Pop-ups are a increasingly popular way for marketeers to create excitement. That’s particularly the case for beauty and fashion brands, while food and drink has mostly ‘dabbled’ in the format. So what can food and drink learn from this growing trend?

A useful place to start is to understand why pop-up shops continue to be an ever-growing trend, and why beauty and fashion brands are relying on them to address their key challenges.

We first started seeing brand experience pop-up shops meaningfully appear around 10 years ago, but we have seen a surge in popularity post-Covid. Some industry insiders say this is down to the increase in retail unit availability on the high street, and consumers’ desire to connect with physical experiences.

This is a valid rationale, but we believe the trend is being driven by marketeers who realise pop-ups offer a unique solution to the challenges brands face in a predominantly digital marketing landscape. Using a pop-up format, they can gain cut-through in a digital-driven world, engage with their passionate community, and create more immersive experiences that generate authentic content. Beauty and fashion brands exist in an ultra-competitive landscape, and pop-up shops are uniquely placed to deliver against these objectives to make them stand out.

To understand how to create a successful pop-up shop, brands need to think consumer-first. Often brands tend to think of pop-ups as a more exciting version of their existing retail formats, with the primary goal of driving sales. For consumers, a great pop-up shop has an exciting and newsworthy creative concept and is a destination event. It’s something they would plan to visit with their friends. They expect it to have exclusive product offers, free samples and immersive experiences.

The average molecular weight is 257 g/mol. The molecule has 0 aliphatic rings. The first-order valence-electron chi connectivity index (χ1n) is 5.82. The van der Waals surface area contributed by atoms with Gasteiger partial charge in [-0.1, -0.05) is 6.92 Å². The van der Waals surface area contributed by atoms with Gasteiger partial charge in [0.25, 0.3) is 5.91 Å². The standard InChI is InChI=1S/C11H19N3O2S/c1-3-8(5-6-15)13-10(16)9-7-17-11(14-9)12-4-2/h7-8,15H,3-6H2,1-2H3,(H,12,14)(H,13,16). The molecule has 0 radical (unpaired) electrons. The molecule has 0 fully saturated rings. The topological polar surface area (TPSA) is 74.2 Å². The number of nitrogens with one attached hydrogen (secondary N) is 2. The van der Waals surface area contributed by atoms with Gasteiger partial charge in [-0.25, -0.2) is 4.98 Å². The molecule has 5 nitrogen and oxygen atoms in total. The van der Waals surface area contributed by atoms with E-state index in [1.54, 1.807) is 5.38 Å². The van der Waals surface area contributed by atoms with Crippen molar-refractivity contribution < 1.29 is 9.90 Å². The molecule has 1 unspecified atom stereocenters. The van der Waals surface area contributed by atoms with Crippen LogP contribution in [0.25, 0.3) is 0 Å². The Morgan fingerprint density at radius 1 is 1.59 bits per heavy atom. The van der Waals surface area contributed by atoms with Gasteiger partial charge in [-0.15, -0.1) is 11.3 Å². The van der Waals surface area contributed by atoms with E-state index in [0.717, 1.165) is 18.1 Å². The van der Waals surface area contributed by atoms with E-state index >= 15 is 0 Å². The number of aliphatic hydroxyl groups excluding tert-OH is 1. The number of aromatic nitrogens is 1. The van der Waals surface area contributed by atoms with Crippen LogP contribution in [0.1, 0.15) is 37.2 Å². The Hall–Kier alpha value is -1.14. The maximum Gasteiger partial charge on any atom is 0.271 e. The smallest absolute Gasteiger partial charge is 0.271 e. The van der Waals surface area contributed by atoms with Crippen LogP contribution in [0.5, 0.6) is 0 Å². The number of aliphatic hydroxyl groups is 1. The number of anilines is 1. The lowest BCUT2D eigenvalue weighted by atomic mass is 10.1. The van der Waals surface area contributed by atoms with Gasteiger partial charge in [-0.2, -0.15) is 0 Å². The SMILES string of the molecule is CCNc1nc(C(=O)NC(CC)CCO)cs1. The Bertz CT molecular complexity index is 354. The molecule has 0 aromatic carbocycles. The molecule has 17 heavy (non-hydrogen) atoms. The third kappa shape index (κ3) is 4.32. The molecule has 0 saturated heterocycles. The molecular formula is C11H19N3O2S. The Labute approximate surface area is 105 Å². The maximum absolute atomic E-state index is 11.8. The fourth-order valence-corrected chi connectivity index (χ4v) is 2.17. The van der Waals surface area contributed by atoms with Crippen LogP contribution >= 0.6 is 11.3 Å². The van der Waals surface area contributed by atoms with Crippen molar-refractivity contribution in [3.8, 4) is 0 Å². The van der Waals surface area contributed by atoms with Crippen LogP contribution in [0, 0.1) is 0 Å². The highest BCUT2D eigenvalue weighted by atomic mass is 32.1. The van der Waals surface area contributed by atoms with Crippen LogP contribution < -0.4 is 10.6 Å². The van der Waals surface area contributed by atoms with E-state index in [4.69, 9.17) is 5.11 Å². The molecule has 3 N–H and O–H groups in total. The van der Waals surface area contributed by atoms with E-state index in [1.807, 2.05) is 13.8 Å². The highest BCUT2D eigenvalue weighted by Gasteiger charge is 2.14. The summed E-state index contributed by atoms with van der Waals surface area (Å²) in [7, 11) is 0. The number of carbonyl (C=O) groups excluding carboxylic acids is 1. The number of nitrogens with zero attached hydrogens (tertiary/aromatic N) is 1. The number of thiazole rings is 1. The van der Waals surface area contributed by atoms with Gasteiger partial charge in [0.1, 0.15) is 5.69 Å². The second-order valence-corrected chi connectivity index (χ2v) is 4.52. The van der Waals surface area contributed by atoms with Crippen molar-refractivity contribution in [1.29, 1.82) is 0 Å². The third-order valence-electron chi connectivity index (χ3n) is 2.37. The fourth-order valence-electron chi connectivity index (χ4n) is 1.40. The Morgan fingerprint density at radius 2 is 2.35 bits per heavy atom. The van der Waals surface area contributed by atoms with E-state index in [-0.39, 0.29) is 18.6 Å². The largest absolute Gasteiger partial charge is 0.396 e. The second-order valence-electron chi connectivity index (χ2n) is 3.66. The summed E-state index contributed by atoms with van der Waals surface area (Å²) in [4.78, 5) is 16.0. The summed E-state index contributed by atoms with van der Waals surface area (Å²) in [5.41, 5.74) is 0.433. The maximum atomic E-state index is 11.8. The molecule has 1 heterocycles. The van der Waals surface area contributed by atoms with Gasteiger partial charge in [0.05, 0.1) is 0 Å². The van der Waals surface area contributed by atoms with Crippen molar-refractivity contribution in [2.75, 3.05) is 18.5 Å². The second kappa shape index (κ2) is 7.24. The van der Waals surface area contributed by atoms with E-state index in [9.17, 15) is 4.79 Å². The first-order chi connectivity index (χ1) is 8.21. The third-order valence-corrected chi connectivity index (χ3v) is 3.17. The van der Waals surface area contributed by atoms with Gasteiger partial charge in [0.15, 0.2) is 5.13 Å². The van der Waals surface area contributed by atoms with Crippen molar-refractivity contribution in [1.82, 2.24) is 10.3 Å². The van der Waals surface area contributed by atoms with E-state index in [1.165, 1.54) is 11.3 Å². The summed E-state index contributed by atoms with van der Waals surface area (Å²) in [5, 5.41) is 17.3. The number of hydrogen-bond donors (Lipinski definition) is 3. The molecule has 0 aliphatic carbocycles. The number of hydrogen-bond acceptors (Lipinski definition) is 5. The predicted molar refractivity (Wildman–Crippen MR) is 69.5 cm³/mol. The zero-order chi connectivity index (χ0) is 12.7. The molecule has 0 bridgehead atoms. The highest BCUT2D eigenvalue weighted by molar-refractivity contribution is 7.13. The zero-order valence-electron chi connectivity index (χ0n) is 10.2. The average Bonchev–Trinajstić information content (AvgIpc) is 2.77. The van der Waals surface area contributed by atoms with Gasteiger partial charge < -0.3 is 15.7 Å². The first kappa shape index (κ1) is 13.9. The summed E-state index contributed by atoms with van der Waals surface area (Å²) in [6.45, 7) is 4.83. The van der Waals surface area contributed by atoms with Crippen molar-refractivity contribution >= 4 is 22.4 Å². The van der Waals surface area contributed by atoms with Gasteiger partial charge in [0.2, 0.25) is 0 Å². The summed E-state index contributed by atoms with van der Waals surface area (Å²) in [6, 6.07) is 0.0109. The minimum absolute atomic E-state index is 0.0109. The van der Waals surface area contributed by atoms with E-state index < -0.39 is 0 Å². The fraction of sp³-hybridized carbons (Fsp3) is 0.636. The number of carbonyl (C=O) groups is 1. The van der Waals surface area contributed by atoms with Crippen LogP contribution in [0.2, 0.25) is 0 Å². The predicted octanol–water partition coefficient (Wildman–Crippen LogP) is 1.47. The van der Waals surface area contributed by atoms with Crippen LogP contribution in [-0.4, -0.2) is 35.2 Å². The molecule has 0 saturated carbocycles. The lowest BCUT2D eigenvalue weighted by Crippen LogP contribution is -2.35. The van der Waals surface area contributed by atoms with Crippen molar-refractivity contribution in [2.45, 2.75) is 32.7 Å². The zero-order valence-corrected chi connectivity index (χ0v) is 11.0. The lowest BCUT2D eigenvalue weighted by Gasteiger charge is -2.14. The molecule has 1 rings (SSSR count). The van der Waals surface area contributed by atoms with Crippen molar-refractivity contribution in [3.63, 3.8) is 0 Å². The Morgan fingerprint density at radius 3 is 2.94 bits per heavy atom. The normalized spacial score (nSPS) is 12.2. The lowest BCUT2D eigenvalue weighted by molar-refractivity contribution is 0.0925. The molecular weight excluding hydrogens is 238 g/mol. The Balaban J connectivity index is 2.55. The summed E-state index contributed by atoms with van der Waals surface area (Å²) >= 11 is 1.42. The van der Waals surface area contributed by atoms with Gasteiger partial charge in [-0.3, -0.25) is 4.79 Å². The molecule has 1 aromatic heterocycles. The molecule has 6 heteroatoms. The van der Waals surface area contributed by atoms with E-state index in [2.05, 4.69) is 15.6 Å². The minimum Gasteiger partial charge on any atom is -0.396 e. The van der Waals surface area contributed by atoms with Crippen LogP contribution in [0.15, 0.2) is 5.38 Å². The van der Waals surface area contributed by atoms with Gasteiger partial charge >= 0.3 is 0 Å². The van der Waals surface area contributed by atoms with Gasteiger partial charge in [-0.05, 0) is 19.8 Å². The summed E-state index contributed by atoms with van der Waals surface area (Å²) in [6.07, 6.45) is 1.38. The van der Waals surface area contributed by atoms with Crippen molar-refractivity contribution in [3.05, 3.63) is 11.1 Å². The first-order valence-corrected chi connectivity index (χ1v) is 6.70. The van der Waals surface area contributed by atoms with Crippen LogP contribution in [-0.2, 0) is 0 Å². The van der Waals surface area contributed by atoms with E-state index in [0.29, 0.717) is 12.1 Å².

The core strategy of a pop-up is a value exchange between the consumer and brand. If done well, it will deepen brand loyalty, win over new audiences and drive mass awareness through PR, social content and physical visibility on the busy high street (think of the pop-up as a large interactive billboard in a busy shopping environment). Sales are, of course, important – but should be seen as a secondary result created by the excitement consumers feel from attending an amazing experience.

Beauty Pie Warehouse of Dreams pop up

As an example, we created an immersive pop-up experience for the DTC beauty brand Beauty Pie, called the Warehouse of Dreams. Consumers took on the role of warehouse operatives donning pink hard hats and hi-vis vests to ‘do a shift’ picking through their favourite products, and collecting them from the warehouse stockroom at the end. This unique experience resulted in an average £20k sales a day over a 10-day period.

What does the current pop-up landscape look like? We are lucky to be at the forefront of the movement, activating pop-ups on an almost monthly basis for the likes of Beauty Pie, CeraVe, Marc Jacobs, Nespresso, Pandora, Rituals and Sezane.

Sadly for the wider UK, these pop-ups tend to be in London – not only due to higher footfall in the capital, but because of the value more progressive landlords see in keeping their retail experiences ‘fresh’. They tend to have a wider availability of retail units set aside for pop-ups.

We also see beauty and fashion brands seeking out F&B brand partnerships at pop-ups, to provide additional value to the guest experience and create another shareable brand moment. This could work the other way for F&B brands, who could bring exclusive brand partnership (or own) merchandise lines to the store to appeal to brand fans and fashionistas, or headline-grabbing partnerships with beauty brands – anyone for a Marmite lip gloss?

What does the future hold for pop-ups? We’re seeing the beginnings of brands asking for pop-up campaigns at a more regional level to expand their reach across the UK, and this is something we are keen to encourage. We find consumers outside of London react more enthusiastically to pop-up experiences due to the scarcity of these formats in their areas.

We are hopeful that as the pop-up category matures, more brands and UK landlords will appreciate the challenges pop-ups can uniquely overcome, and the consumer demand will make this a familiar sight on UK high streets.